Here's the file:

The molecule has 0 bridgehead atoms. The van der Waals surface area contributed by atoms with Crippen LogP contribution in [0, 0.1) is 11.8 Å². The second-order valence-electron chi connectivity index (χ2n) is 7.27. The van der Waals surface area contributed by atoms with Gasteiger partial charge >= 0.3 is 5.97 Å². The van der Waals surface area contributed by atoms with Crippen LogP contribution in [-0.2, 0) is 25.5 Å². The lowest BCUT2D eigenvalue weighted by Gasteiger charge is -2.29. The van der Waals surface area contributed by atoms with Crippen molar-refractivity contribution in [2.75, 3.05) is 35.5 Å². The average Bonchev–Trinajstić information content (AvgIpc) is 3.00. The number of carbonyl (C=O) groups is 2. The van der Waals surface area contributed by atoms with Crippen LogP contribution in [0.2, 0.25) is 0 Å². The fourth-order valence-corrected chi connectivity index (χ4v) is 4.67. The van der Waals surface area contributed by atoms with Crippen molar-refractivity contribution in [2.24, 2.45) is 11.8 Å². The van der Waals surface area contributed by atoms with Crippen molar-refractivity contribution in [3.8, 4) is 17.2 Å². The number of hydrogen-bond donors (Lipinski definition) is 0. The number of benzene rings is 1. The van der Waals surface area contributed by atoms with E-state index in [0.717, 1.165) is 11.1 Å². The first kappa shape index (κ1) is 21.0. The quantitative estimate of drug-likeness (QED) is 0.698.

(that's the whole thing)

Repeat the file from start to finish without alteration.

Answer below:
The molecule has 0 bridgehead atoms. The van der Waals surface area contributed by atoms with Crippen LogP contribution in [0, 0.1) is 11.8 Å². The second-order valence-electron chi connectivity index (χ2n) is 7.27. The van der Waals surface area contributed by atoms with Gasteiger partial charge >= 0.3 is 5.97 Å². The van der Waals surface area contributed by atoms with Crippen LogP contribution in [-0.2, 0) is 25.5 Å². The lowest BCUT2D eigenvalue weighted by Gasteiger charge is -2.29. The van der Waals surface area contributed by atoms with Crippen molar-refractivity contribution in [2.75, 3.05) is 35.5 Å². The average Bonchev–Trinajstić information content (AvgIpc) is 3.00. The number of carbonyl (C=O) groups is 2. The van der Waals surface area contributed by atoms with Crippen LogP contribution in [0.2, 0.25) is 0 Å². The fourth-order valence-corrected chi connectivity index (χ4v) is 4.67. The van der Waals surface area contributed by atoms with Crippen molar-refractivity contribution in [2.24, 2.45) is 11.8 Å². The van der Waals surface area contributed by atoms with Crippen molar-refractivity contribution in [3.8, 4) is 17.2 Å². The number of hydrogen-bond donors (Lipinski definition) is 0. The number of benzene rings is 1. The van der Waals surface area contributed by atoms with E-state index in [0.717, 1.165) is 11.1 Å². The first kappa shape index (κ1) is 21.0. The quantitative estimate of drug-likeness (QED) is 0.698.